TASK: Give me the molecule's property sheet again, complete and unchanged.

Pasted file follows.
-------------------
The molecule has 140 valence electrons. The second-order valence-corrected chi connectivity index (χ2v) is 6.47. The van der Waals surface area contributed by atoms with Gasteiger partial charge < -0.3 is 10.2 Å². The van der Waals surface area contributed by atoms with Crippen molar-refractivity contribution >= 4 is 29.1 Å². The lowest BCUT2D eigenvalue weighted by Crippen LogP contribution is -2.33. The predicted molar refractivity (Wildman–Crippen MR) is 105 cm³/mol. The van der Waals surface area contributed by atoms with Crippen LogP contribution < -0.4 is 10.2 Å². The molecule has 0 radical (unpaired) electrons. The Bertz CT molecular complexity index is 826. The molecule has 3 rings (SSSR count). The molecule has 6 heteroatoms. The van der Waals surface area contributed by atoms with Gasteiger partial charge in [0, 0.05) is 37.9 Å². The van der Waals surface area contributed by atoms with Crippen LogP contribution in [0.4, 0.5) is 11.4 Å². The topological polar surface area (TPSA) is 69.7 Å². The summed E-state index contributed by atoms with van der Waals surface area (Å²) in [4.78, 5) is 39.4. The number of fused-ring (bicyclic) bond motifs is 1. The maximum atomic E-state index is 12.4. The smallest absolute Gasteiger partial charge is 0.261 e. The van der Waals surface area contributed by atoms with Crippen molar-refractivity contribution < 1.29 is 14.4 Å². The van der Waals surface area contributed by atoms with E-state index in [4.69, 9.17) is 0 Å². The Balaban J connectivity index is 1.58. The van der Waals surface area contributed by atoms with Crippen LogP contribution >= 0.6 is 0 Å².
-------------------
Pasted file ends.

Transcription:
The molecule has 140 valence electrons. The second-order valence-corrected chi connectivity index (χ2v) is 6.47. The van der Waals surface area contributed by atoms with Gasteiger partial charge < -0.3 is 10.2 Å². The van der Waals surface area contributed by atoms with Crippen molar-refractivity contribution >= 4 is 29.1 Å². The lowest BCUT2D eigenvalue weighted by Crippen LogP contribution is -2.33. The predicted molar refractivity (Wildman–Crippen MR) is 105 cm³/mol. The van der Waals surface area contributed by atoms with Crippen LogP contribution < -0.4 is 10.2 Å². The molecule has 0 radical (unpaired) electrons. The Bertz CT molecular complexity index is 826. The molecule has 3 rings (SSSR count). The molecule has 6 heteroatoms. The van der Waals surface area contributed by atoms with Gasteiger partial charge in [0, 0.05) is 37.9 Å². The van der Waals surface area contributed by atoms with Crippen LogP contribution in [0.4, 0.5) is 11.4 Å². The topological polar surface area (TPSA) is 69.7 Å². The summed E-state index contributed by atoms with van der Waals surface area (Å²) in [4.78, 5) is 39.4. The number of fused-ring (bicyclic) bond motifs is 1. The maximum atomic E-state index is 12.4. The smallest absolute Gasteiger partial charge is 0.261 e. The van der Waals surface area contributed by atoms with Crippen molar-refractivity contribution < 1.29 is 14.4 Å². The van der Waals surface area contributed by atoms with E-state index in [4.69, 9.17) is 0 Å². The Balaban J connectivity index is 1.58. The van der Waals surface area contributed by atoms with Crippen LogP contribution >= 0.6 is 0 Å².